A lifeguard tower built on Bruce’s Beach in Manhattan Beach is not just another oceanfront lookout. The tower was built with bricks made from discarded plastic. While most recycled plastic uses require a specific chemical makeup, the innovative ByFusion bricks used Saturday can be made with any mix of recyclable plastics — Nos. 1 through 7 — except for polystyrene. They don’t need to be pre-washed or sorted, according to company literature. And these “ByBlocks” are stronger than cinder blocks and can be similarly covered with paneling or stucco.
“The waste management-recycling industry is in a critical state and must change to meet the shifting market,” ByFusion CEO Heidi Kujawa said of the opportunities driving the company’s vision. “We’re entering the market at a pivotal time.”
Less than 10 percent of plastics worldwide are recycled and with China phasing out the import of recyclables, the market is rapidly shrinking. In California, plastics Nos. 3 through 7 are increasingly ending up in the landfill because of the dwindling international demand and the lack of domestic markets.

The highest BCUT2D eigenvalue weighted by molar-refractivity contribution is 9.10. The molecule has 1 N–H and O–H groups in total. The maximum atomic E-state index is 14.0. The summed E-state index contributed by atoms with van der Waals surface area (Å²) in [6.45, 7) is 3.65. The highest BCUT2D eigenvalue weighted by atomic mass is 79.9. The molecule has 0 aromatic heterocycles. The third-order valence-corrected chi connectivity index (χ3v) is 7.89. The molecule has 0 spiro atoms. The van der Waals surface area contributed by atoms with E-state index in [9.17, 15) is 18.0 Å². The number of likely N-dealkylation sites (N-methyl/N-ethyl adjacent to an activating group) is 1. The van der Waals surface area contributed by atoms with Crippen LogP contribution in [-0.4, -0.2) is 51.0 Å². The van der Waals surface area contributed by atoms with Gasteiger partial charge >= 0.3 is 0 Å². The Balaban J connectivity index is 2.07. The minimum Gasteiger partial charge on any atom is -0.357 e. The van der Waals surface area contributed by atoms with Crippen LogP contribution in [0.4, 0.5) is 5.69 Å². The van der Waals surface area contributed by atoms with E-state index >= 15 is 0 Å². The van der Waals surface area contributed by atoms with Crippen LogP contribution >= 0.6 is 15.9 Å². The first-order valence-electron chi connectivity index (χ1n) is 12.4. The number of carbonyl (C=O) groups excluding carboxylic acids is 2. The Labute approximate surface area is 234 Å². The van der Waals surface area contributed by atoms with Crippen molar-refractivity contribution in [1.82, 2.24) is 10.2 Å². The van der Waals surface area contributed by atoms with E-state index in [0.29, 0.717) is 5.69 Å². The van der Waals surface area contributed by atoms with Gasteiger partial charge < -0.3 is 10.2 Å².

The state’s landfill diversion rate was 50 percent in 2014. But that was down to 42 percent by 2017 (the last year for which statistics are available) because of increased consumerism generated by a strong economy and a shrinking demand for recyclables.
Sacramento lawmakers are considering several additional measures to reduce plastic use and increase domestic recyclable markets, but ByFusion’s machines that transform scrap plastic into construction bricks are a step ahead of the new laws.